Written by John D’Antona Jr.
The only thing constant in this world is change. And for the U.S. brokerage world, that axiom holds particularly true especially now in the face of looming regulation regarding the payment for research.
Research, whether from a broker dealer or other source like a boutique research provider, is the genesis of any trade or portfolio strategy. Research generates the idea behind a trade and can mean the difference between generating alpha of just beta – preferably the former. Research drives the trading bus, plain and simple.
And up until now, the buy-side’s payment for research has come in several forms – commission sharing arrangements, client commission arrangements, “soft dollar” or “hard dollar” agreements, etc. But now that the Markets in Financial Directive II (MiFID II) is set to go into effect in Europe January 3, 2018, things are going to change as to how the buy-side is going to pay for its research from the sell-side across the Pond.
But its effects are not going to be limited to just Europe, traders and investment pros note, as trading is not limited by geographies any more. And now more than ever, North American regulation seems to be going in the same direction. MiFID II compliance will affect U.S. brokers as much as the European brokers the legislation is targeting.
MiFID II upends the traditional linkage between trading commissions and investment research in ways both the money management and brokerage industries have yet to fully understand, wrote Eric Noll, CEO at Convergex in a recent paper. “It will force both the explicit pricing of sell-side research and the defense of those expenses to asset owners by money managers. Moreover, while this is an EU directive, we expect many global asset owners to eventually embrace its core principles of explicit pricing and transparency.”
In other words, US research providers and brokers need to take heed. MiFID II requires investment managers to rethink how they pay for brokerage firm research both abroad and here. No longer will they be able to bundle commission payments for trading execution and research services. Payments will need to outright in cash or via a Research Payment Account (RPA), to be funded either with an explicit fee charged to the investment firm’s clients or with commissions explicitly carved out of trading executions.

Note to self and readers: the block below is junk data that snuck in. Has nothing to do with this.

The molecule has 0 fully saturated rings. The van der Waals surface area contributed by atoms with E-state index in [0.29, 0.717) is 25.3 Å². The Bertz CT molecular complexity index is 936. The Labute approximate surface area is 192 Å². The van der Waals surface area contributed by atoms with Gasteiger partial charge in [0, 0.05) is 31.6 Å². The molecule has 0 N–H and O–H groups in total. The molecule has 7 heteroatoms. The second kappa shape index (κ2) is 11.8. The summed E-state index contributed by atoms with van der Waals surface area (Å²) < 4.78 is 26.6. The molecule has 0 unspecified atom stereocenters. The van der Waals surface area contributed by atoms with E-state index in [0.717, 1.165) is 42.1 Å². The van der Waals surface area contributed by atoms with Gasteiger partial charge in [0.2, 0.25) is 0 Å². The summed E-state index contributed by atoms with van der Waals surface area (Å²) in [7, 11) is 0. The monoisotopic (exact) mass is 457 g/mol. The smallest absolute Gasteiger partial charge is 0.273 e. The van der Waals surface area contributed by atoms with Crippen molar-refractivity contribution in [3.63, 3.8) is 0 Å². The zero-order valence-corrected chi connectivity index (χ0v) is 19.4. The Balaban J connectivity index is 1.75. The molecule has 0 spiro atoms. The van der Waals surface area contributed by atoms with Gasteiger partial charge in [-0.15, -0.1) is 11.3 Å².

“While this is currently an EU-only mandate, how will it change both the creation and consumption of research in the U.S. and elsewhere,” Noll asks. ” Once asset owners see the process start to take hold in Europe, they may well ask their managers in other markets for similar disclosures. MiFID II could well become a global standard for research pricing and disclosure, even if the actual payment mechanisms (commissions in the U.S., for example) remain unchanged.”
Allan Goldstein, CEO of Trade informatics, agreed that U.S. broker-dealers will not be insulated from MiFID II as many buy-side firms have a global reach and they will adopt a compliance standard adhering to the most restrictive regime.
“The concept of unbundling has percolated for years and the strict rules under Article 24 covering inducements are accelerating the trend globally, “Goldstein said. “So, the pinch is now coming from both sides – execution and research. Execution rates have been compressing or years but firms have survived by vying for the bundled research rates.”
But as Goldstein alludes, bundled research rates will also compress – and thus cull the herd of research providers – whether it be the brokers or boutiques.
“As those bundled rates become harder to come by, there will be a new round of attrition in the broker-dealer space as we saw in 2010 and 2011 when contracting execution rates and slashing broker lists forced out many high-profile agency shops,” He explained. “Survivors will have to streamline costs significantly and provide true value added services under SEC’s 28(e) safe harbor.”
The $10,000 Question…
Will MiFID II push the quality of research higher or lower?
It should push it higher, many believe. As the buy-side continues to face pressure to beat the market – either from its active managing counterparts or upstart passive managers, the need for quality alpha-generating ideas becomes very clear. And the brokers will either have to respond to that need or increasingly base their financial future on dwindling execution fees.
“Undoubtedly, we will see higher quality research being produced as consumers will vote with their feet, but the UK regulator is impatient for change,” explained Liquidnet’s Head of European Market Structure, Rebecca Healey. “The arrival of full unbundling will lead to a focus on excellence. Those brokers and other research providers who provide quality research will survive and even thrive in the new environment.”
Healey argues that strict MiFID II requirements for budgeting and the general unbundling trend creates downward pressure on pricing power for research providers and narrows the competitive landscape as some research providers won’t survive. However, the appetite and budget for research will still exist and the demand for quality will drive those remaining to deliver it.